We peered through our wing-mirrors hoping to see one last grizzly bear before leaving the Bella Coola Valley, but as our van rumbled onto gravel we had to focus on the road ahead. It was the start of a 60km stretch of gravel that climbs from the bottom of the valley up to Heckman Pass at 1524m. Locals refer to the route as the freedom road as it gave the residents of Bella Coola access to the mainland. In fact the government refused to build a road because the route was deemed too dangerous so the locals got together, hired a bulldozer on either side of the pass and in 1954 the road was completed. We were dreading it. I’d read some seriously scary reviews about the road, it climbs the pass in the first 20 or so kilometres and is incredibly steep and windy with sheer drops and no guard rails. Luckily we were pretty much the only people driving the road so we could go at a nice pace. The drop offs are more prominent when you are coming down the hill so it wasn’t scary but we did have to be careful not to skid around the sharp bends on the loose gravel. Because Ruby’s such a trooper of a van we reached the pass without even breaking out a sweat, in fact we were shocked at how easy the 18% grades were.
From the pass we had amazing views of the pointy coastal mountains caked in chunky glaciers. We opted for a hike to the rainbow range nearby the pass. It was a nice quiet trail which led through a vast area of burnt forest where new growth bushes had a beautiful tinge of red to them. The sun was shining down on us as we passed numerous lakes and distant mountain views, but as soon as we got to an overlook across the rainbow mountains the sun vanished. It was a shame as the mountains have a volcanic origin and are striped like spices in an Indian market but without the sun they didn’t pop. We could see they were nice terracotta and ochre markings but they were quite far away and the lack of sun didn’t help. After the hike we had a well needed solar shower and hit the road along the Chilcotin Plateau. The scenery completely changed from the lush rain forest and gushing rivers of the Bella Coola valley, now we were surrounded by a repetitive view of forest and lakes.
A few tiny villages dotted the route and we stopped to get some petrol in one, only to be met with a sign saying ‘no gas’. We didn’t have any back up at this point but thankfully the village had another gas station with a resident drunk man outside (at 10am). We camped beside a clear green lake which looked appealing for a swim but when we stepped in the silty ground glued our feet in place and the water instantly turned murky. Tiny shrimps seemed to be enjoying the water though. It was a lonely road driving 450km from Bella Coola back to the next major town, Fort William. We didn’t see anymore grizzlies, just two very nervous black bears and plenty of cows that belonged to the ranches.
Fort William wasn’t just a place for us to restock on food and gas, it was a place where we needed to get online and put Ruby the van up for sale. With the ad in place we continued our drive south, alongside the raging Fraser River which had a big landslide this year, causing havoc for the spawning salmon. Authorities even ended up transporting the salmon by helicopter around the landslide so they could reach their spawning grounds.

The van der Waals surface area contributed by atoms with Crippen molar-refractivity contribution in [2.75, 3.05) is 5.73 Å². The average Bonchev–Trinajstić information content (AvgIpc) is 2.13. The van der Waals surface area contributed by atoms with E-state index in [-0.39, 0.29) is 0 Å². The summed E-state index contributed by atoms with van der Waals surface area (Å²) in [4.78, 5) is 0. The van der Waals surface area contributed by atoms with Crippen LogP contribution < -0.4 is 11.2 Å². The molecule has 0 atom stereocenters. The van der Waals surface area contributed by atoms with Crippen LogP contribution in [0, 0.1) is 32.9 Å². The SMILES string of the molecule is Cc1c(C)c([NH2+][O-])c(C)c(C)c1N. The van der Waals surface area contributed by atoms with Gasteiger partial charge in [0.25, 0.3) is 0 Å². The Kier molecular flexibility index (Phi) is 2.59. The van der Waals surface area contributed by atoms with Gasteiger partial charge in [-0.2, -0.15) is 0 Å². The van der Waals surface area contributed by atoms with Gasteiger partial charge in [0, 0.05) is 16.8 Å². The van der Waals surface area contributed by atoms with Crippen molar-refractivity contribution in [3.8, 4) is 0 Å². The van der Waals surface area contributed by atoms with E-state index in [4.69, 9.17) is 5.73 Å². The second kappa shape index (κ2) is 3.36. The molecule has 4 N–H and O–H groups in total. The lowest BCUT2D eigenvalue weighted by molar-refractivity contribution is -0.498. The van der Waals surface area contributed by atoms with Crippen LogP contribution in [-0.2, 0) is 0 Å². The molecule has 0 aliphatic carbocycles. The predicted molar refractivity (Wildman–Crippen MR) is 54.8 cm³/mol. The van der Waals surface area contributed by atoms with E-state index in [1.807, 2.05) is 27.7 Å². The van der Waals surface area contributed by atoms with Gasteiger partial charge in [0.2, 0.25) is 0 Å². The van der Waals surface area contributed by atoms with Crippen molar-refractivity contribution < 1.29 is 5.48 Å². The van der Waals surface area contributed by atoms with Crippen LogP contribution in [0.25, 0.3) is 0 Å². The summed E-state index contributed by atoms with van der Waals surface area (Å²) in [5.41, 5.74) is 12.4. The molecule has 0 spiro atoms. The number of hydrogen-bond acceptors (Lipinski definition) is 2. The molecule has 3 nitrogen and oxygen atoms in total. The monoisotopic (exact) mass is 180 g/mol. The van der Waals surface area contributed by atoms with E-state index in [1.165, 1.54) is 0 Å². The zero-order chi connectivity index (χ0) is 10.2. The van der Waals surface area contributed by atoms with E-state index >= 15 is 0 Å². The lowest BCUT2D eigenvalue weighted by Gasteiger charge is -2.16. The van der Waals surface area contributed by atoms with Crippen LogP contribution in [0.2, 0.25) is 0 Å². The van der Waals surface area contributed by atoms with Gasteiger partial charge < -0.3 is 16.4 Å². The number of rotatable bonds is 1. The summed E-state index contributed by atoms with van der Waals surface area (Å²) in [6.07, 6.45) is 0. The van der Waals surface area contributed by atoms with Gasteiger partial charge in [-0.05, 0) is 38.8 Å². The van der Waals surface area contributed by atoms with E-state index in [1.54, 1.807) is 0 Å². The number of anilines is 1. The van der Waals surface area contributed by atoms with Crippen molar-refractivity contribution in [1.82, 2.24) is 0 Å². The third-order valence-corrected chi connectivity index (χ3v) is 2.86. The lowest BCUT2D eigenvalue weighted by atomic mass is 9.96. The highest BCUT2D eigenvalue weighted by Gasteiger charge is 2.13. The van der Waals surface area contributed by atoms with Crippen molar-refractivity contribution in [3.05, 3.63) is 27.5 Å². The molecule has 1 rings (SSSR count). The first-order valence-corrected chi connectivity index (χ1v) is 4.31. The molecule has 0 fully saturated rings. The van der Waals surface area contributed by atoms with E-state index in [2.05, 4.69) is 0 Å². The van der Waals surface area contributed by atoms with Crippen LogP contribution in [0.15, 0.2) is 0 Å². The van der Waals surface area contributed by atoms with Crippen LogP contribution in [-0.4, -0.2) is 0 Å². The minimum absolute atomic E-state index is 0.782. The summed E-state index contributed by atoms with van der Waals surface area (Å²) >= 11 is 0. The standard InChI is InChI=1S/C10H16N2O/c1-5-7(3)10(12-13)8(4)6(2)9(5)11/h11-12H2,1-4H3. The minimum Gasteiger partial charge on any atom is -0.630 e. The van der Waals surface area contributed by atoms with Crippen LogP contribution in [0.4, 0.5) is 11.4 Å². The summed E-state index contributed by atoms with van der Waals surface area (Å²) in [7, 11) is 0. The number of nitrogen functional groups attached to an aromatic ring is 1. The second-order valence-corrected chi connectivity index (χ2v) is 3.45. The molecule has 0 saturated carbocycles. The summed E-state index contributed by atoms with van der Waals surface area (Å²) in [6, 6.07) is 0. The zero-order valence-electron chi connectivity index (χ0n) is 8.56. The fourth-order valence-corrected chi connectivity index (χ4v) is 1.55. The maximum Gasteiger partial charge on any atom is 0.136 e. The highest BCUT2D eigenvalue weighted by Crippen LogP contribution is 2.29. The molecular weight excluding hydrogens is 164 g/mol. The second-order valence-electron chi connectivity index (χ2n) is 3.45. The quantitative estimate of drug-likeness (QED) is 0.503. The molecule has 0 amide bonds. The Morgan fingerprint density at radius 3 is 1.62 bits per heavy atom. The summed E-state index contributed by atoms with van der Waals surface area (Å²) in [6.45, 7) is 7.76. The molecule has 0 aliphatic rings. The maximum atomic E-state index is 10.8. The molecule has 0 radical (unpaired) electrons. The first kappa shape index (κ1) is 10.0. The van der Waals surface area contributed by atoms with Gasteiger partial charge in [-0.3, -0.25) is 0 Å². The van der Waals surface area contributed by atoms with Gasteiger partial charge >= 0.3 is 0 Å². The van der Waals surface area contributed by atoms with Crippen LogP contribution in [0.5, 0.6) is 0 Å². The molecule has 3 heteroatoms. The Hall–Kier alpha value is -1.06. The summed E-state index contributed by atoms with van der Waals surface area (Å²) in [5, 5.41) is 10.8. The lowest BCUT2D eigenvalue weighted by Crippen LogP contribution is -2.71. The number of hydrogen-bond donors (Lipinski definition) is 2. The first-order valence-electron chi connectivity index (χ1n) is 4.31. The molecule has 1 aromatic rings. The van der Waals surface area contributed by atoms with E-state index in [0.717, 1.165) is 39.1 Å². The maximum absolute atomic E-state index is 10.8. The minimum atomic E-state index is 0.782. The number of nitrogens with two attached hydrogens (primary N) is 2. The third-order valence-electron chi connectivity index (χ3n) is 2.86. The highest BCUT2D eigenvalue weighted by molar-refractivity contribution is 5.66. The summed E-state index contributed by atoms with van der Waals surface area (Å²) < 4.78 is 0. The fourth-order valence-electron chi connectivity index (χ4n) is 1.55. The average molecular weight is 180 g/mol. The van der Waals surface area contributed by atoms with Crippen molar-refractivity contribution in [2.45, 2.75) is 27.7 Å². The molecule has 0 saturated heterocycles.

The route wasn’t thrilling but we did end up at a very unexpected gem of a lake at a scummy rest area, of all places. I couldn’t believe how beautiful the water was – it looked tropical. In fact it was one of my favourite lakes of our entire trip because it was an ideal swimming temperature with clean gravel beneath my feet and water so clear it was like a fresh water spring. We went swimming on three separate occasions, the light changing every time but it always looked very inviting.
We were dreading the final drive into Vancouver. We hate cities. The last time we were in Vancouver we were stuck in traffic on the highway for about three hours. Eventually we bit the bullet and based ourselves in the Richmond area where we knew of a place we could sleep for free. It was a strange area though, like an unofficial china town and all of the signs in the supermarket were in English and Chinese. They also unnecessarily wrapped every single vegetable or fruit in a polystyrene box and slathered it in clingfilm, something we hadn’t seen in the rest of Canada. Anyway, in the day time we based ourself at Ikea as it had good wifi, cheap food, refillable drinks, toilets and free showers in a community center just a couple of blocks away. It was quite funny how a particular sofa area in the restaurant became an extension of our van-home. We’d sit there for hours, charging our phones and buying hot dogs, veg dogs, meatballs and Icecream throughout the day.
After a week of being up for sale ruby found her new owners. They were a lovely English couple with a two year working holiday visa and the plan to do a roadtrip before settling down in Vancouver. We couldn’t of sold her to a nicer couple! With our backpacks packed, documents signed and money handed over we bid our farewells, especially to Ruby our most trustworthy and homely van we’ve owned. Our backpacks were practically exploding at the seams and the weight was a foreign concept after not carrying them for so long. Then we had to wait for a bus and a skytrain, accidentally going in the wrong direction before finally arriving at Vancouver International Airport. We didn’t have a flight booked, we just knew we wanted to visit Patagonia with the option of Colombia or Mexico first. The ticket prices were all much of the same so we ended up going the furthest distance, straight down to Santiago on a 21 hour flight with two changes in the USA. We slept on a bench in the airport until 4am and then it was time for our next adventure.